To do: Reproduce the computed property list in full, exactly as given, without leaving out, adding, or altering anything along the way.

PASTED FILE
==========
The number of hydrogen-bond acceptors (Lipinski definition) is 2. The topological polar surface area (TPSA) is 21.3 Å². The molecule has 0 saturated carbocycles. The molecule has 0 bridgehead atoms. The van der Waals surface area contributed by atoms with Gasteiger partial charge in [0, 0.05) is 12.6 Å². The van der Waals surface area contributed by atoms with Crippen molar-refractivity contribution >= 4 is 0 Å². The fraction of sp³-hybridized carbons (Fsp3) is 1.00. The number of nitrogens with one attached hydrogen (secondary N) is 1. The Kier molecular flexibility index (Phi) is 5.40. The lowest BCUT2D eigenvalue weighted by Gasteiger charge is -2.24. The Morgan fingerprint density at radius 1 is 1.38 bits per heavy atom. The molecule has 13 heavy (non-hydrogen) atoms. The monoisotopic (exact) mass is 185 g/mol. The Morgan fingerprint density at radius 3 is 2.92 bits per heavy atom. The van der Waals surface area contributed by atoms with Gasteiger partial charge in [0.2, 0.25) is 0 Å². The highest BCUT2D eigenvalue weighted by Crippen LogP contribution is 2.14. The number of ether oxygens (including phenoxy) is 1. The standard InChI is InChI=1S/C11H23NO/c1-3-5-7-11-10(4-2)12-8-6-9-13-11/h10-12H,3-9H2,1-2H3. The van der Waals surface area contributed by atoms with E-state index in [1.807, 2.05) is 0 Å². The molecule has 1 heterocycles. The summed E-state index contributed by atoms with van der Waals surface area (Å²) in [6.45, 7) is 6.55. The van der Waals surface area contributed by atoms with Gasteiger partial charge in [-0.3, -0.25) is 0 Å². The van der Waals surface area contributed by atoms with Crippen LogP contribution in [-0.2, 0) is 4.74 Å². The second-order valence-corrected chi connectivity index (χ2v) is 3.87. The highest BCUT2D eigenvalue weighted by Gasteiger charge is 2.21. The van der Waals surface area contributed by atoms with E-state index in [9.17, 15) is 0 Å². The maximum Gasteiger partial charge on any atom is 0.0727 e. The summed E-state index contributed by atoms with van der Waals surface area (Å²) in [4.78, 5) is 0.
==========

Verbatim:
The number of hydrogen-bond acceptors (Lipinski definition) is 2. The topological polar surface area (TPSA) is 21.3 Å². The molecule has 0 saturated carbocycles. The molecule has 0 bridgehead atoms. The van der Waals surface area contributed by atoms with Gasteiger partial charge in [0, 0.05) is 12.6 Å². The van der Waals surface area contributed by atoms with Crippen molar-refractivity contribution >= 4 is 0 Å². The fraction of sp³-hybridized carbons (Fsp3) is 1.00. The number of nitrogens with one attached hydrogen (secondary N) is 1. The Kier molecular flexibility index (Phi) is 5.40. The lowest BCUT2D eigenvalue weighted by Gasteiger charge is -2.24. The Morgan fingerprint density at radius 1 is 1.38 bits per heavy atom. The molecule has 13 heavy (non-hydrogen) atoms. The monoisotopic (exact) mass is 185 g/mol. The Morgan fingerprint density at radius 3 is 2.92 bits per heavy atom. The van der Waals surface area contributed by atoms with Gasteiger partial charge in [0.2, 0.25) is 0 Å². The highest BCUT2D eigenvalue weighted by Crippen LogP contribution is 2.14. The number of ether oxygens (including phenoxy) is 1. The standard InChI is InChI=1S/C11H23NO/c1-3-5-7-11-10(4-2)12-8-6-9-13-11/h10-12H,3-9H2,1-2H3. The van der Waals surface area contributed by atoms with E-state index in [1.807, 2.05) is 0 Å². The molecule has 1 heterocycles. The summed E-state index contributed by atoms with van der Waals surface area (Å²) in [6.45, 7) is 6.55. The van der Waals surface area contributed by atoms with Gasteiger partial charge in [-0.3, -0.25) is 0 Å². The van der Waals surface area contributed by atoms with Crippen LogP contribution in [-0.2, 0) is 4.74 Å². The second-order valence-corrected chi connectivity index (χ2v) is 3.87. The highest BCUT2D eigenvalue weighted by Gasteiger charge is 2.21. The van der Waals surface area contributed by atoms with E-state index in [9.17, 15) is 0 Å². The maximum Gasteiger partial charge on any atom is 0.0727 e. The summed E-state index contributed by atoms with van der Waals surface area (Å²) in [4.78, 5) is 0.